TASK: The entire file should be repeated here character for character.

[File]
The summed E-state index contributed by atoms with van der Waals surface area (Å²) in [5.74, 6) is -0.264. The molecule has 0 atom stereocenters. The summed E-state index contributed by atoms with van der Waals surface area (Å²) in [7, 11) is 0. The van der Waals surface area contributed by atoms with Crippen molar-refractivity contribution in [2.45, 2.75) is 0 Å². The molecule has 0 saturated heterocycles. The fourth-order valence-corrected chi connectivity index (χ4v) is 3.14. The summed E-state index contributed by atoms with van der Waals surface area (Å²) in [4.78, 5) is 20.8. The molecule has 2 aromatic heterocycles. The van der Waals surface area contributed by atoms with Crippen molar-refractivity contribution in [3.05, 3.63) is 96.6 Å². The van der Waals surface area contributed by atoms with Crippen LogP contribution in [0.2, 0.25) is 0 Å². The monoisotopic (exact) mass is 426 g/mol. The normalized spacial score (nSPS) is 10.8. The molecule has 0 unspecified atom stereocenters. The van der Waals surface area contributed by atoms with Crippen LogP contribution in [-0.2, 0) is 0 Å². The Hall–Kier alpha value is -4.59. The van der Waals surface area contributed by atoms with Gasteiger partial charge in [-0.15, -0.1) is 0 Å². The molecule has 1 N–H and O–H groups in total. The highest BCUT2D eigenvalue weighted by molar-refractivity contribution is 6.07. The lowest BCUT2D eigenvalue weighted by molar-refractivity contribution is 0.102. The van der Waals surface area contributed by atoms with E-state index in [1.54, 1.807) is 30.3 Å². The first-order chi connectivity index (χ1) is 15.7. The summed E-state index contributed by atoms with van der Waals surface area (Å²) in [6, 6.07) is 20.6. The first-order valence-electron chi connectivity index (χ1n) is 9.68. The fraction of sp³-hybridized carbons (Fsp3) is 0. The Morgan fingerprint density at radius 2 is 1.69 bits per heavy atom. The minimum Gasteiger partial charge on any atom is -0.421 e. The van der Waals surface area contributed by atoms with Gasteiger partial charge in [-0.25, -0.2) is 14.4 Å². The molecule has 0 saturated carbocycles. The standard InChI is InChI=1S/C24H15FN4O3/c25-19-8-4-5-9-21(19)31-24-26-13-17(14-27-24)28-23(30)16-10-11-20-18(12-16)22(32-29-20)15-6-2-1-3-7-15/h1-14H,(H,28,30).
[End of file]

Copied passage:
The summed E-state index contributed by atoms with van der Waals surface area (Å²) in [5.74, 6) is -0.264. The molecule has 0 atom stereocenters. The summed E-state index contributed by atoms with van der Waals surface area (Å²) in [7, 11) is 0. The van der Waals surface area contributed by atoms with Crippen molar-refractivity contribution in [2.45, 2.75) is 0 Å². The molecule has 0 saturated heterocycles. The fourth-order valence-corrected chi connectivity index (χ4v) is 3.14. The summed E-state index contributed by atoms with van der Waals surface area (Å²) in [4.78, 5) is 20.8. The molecule has 2 aromatic heterocycles. The van der Waals surface area contributed by atoms with Crippen molar-refractivity contribution in [3.05, 3.63) is 96.6 Å². The van der Waals surface area contributed by atoms with Crippen LogP contribution in [0.2, 0.25) is 0 Å². The monoisotopic (exact) mass is 426 g/mol. The normalized spacial score (nSPS) is 10.8. The molecule has 0 unspecified atom stereocenters. The van der Waals surface area contributed by atoms with Crippen LogP contribution in [-0.2, 0) is 0 Å². The Hall–Kier alpha value is -4.59. The van der Waals surface area contributed by atoms with Gasteiger partial charge in [-0.15, -0.1) is 0 Å². The molecule has 1 N–H and O–H groups in total. The highest BCUT2D eigenvalue weighted by molar-refractivity contribution is 6.07. The lowest BCUT2D eigenvalue weighted by molar-refractivity contribution is 0.102. The van der Waals surface area contributed by atoms with E-state index in [1.54, 1.807) is 30.3 Å². The first-order chi connectivity index (χ1) is 15.7. The summed E-state index contributed by atoms with van der Waals surface area (Å²) in [6, 6.07) is 20.6. The first-order valence-electron chi connectivity index (χ1n) is 9.68. The fraction of sp³-hybridized carbons (Fsp3) is 0. The Morgan fingerprint density at radius 2 is 1.69 bits per heavy atom. The minimum Gasteiger partial charge on any atom is -0.421 e. The van der Waals surface area contributed by atoms with Gasteiger partial charge in [-0.25, -0.2) is 14.4 Å². The molecule has 0 saturated carbocycles. The standard InChI is InChI=1S/C24H15FN4O3/c25-19-8-4-5-9-21(19)31-24-26-13-17(14-27-24)28-23(30)16-10-11-20-18(12-16)22(32-29-20)15-6-2-1-3-7-15/h1-14H,(H,28,30).